In 1986, Sting took a short break from his solo career to reunite with The Police and attempt to record some new songs; by now he had dumped wife (1) for wife (2) and discovered the joys of tantric sex and posturing. Copeland broke his collarbone while horseback riding; unable to drum on their new single "Don't Stand So Close to Me '86", a glossy remix of their old hit "Don't Stand So Close to Me", he was forced to use Fairlight CMI pre-programmed drums, rather than acoustic drums. Tensions in the band once again heightened over whether they should use a CMI Series IIx or a CMI Series III.

As their new single was a rehash of one of their old songs, and they produced no new original songs through this reunion, this basically proved The Police's creative juices were spent. They had served their purpose, as they now just had to pay back the money the CIA had invested in them, then everyone could call it quits — which they did after "Don't Stand So Close to Me '86" was released. Sting soon disappeared into the stratosphere, leaving Andy Summers and Stewart Copeland to look for new work. Copeland had moderate success composing music for the Spyro the Dragon video games but Summers less so, his dark Patrick Bateman-esque humour being lost on record labels.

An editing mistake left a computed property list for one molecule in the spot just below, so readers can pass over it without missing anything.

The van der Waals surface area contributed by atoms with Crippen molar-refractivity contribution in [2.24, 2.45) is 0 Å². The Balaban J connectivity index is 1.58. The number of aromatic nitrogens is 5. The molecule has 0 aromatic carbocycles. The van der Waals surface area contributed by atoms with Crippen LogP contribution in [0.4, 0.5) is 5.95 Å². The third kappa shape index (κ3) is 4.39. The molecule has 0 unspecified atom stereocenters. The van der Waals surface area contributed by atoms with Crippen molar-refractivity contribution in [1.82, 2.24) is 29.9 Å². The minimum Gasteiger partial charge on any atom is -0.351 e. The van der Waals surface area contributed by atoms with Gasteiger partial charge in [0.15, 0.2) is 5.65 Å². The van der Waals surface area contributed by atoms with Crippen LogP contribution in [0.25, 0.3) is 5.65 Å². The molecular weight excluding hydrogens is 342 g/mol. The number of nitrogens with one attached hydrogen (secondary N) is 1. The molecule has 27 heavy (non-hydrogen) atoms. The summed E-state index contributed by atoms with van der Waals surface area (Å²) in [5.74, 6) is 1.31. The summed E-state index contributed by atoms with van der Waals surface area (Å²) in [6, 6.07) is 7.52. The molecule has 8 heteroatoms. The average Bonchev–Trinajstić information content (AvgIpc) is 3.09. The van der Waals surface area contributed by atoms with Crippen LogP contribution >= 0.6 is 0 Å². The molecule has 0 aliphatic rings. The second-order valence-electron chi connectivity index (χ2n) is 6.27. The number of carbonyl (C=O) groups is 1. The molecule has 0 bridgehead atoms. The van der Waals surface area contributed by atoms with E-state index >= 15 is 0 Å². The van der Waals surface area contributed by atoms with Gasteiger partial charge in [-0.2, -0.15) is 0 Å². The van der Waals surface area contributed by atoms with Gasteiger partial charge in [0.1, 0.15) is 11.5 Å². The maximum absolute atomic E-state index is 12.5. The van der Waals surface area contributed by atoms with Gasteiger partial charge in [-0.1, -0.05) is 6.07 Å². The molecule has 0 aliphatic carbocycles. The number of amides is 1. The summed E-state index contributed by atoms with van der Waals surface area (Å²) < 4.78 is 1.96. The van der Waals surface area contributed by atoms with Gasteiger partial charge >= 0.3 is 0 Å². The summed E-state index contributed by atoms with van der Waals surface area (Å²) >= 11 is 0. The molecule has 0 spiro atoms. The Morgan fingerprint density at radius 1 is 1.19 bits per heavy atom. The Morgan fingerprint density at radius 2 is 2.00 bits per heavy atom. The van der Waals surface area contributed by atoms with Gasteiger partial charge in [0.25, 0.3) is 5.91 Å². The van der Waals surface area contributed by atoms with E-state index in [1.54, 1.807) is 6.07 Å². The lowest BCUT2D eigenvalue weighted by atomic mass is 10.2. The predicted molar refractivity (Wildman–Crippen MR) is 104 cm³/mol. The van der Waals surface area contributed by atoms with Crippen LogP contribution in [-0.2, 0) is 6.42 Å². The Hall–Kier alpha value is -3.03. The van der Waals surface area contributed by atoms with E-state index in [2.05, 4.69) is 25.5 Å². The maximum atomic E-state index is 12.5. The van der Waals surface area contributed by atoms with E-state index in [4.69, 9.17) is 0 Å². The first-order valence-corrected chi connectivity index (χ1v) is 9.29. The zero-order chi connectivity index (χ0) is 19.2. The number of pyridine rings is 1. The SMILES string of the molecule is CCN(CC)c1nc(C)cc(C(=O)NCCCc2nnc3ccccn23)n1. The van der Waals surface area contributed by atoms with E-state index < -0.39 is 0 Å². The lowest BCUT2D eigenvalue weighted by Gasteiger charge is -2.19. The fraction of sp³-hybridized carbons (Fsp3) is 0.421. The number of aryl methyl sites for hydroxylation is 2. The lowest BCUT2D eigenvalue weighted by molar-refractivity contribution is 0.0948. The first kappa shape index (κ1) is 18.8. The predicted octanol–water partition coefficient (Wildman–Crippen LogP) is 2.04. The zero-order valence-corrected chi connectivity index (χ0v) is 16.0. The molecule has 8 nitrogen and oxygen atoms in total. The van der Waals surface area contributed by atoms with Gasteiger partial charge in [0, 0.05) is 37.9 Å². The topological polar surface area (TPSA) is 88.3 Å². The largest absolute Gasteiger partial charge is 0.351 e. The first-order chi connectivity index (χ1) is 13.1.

edit The Police today

ThePolice05

The Police. Or is it?

The band toured briefly from 2007 to 2008 for nostalgia concerts; Sting then used the ticket sales to finance more of his narcotic solo projects and seven-hour sex sessions. Since it is years since anyone has paid close attention, it is believed there are plenty of "fake Police" out there. It's that or the plastic surgeons are not so good in Australia, where the "band" prefer to hang out with other musical doppelgangers.

edit See also